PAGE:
Try to imagine yourself among these one hundred and twenty people when this happened! What they saw must have been absolutely terrifying.

A ball of fire divided into individual flames, or “tongues of fire,” that came to rest on every person in the room. The amazing thing was that none of them was burned.

In the Old Testament, God appeared to Moses in flames of fire resting on a bush that did not burn. Now, on the Day of Pentecost, God gave the same sign of His immediate presence with the first disciples. It must have been awesome.

When God appeared to Moses in the fire, He commissioned him to lead the Hebrews out of their slavery in Egypt. Now God was coming in the fire to give a new commission to His church.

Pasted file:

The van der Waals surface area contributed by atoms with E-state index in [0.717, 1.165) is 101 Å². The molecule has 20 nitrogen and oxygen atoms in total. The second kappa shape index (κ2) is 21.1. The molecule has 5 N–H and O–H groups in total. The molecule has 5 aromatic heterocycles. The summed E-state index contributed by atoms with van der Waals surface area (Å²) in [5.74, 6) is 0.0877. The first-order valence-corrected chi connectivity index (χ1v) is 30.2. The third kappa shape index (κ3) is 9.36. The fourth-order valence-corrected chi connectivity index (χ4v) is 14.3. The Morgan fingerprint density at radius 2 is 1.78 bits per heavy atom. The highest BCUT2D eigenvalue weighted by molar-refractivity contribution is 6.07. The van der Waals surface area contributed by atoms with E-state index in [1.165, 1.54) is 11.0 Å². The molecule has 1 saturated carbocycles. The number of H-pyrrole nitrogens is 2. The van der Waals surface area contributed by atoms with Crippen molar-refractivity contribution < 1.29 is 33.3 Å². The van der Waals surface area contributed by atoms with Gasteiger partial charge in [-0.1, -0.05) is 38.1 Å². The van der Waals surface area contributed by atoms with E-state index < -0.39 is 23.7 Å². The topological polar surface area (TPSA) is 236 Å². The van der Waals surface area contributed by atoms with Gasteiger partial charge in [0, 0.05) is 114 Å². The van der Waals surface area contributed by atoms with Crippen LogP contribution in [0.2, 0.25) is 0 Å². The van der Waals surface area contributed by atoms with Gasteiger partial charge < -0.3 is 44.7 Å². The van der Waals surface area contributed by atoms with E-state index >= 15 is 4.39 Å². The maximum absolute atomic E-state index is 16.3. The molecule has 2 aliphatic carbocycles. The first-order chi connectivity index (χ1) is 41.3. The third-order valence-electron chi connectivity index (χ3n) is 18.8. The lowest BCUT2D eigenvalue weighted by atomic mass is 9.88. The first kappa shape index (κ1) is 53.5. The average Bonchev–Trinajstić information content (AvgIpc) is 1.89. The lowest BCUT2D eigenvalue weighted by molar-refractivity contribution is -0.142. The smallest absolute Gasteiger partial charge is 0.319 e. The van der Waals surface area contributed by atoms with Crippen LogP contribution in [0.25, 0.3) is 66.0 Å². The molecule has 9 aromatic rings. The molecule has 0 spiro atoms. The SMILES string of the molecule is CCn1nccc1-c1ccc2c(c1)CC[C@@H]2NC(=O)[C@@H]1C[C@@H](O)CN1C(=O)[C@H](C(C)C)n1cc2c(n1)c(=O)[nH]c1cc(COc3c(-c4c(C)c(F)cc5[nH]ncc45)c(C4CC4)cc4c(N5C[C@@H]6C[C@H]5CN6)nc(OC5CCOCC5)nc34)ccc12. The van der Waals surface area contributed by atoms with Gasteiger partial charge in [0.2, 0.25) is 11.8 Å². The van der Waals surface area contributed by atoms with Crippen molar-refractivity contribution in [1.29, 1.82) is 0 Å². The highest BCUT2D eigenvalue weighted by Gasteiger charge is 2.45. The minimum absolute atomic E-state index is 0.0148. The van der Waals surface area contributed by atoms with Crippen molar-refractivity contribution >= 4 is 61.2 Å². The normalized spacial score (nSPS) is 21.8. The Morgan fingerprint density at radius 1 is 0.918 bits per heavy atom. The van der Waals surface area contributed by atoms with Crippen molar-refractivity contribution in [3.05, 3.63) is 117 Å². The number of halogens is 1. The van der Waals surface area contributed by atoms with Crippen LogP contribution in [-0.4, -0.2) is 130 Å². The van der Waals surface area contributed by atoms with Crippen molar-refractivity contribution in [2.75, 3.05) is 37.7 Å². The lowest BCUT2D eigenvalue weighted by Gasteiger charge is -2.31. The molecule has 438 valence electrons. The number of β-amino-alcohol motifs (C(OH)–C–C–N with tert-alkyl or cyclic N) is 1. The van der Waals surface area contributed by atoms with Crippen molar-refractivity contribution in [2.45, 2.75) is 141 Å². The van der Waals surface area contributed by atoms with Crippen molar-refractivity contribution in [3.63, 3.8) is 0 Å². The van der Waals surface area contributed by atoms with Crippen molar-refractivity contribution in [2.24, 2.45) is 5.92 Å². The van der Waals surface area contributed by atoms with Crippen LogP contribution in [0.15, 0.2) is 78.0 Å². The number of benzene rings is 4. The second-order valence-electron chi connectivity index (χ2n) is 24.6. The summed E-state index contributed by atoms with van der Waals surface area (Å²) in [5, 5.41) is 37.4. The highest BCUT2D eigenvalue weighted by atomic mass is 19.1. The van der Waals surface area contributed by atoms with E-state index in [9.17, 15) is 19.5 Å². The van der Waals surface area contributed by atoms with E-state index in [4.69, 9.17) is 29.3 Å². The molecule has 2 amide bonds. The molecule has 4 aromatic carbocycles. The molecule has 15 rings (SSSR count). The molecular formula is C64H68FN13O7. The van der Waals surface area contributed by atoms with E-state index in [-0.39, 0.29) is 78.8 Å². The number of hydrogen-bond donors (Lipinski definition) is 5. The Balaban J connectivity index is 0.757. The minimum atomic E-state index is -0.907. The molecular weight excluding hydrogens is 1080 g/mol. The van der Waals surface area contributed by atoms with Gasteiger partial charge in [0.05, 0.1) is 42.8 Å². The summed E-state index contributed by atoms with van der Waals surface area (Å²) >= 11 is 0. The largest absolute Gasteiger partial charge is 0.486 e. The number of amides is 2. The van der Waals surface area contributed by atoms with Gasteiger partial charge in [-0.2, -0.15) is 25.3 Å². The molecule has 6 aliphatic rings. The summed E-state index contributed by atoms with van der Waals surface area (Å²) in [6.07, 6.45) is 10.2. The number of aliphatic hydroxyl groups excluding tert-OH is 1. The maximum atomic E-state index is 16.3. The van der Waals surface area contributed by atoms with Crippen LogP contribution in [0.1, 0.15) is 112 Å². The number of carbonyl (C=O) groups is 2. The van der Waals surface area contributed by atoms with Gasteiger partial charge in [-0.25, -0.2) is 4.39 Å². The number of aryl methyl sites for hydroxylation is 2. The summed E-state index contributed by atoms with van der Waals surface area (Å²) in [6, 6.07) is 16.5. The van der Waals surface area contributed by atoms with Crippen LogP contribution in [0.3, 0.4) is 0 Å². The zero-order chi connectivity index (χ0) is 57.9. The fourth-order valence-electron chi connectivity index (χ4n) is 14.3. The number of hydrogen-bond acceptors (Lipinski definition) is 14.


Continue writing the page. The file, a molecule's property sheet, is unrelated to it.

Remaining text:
Try to imagine yourself in the room when God’s fire came down. Who would you have expected it to land on? Would it be Peter, James, or John, or perhaps all three? Or maybe even all of the twelve disciples?

But as the fire came down, it separated into many flames, falling on many people in the room. Imagine being there: You look up with awe as you realize that one of the flames is coming toward you. You look round at the others in the room. A flame rests on every one of them.

In the Old Testament, God gave His presence and power to some of His people. Now He was giving His Spirit to all of them. God was commissioning every believer to advance His purpose in the world.

They spoke in other tongues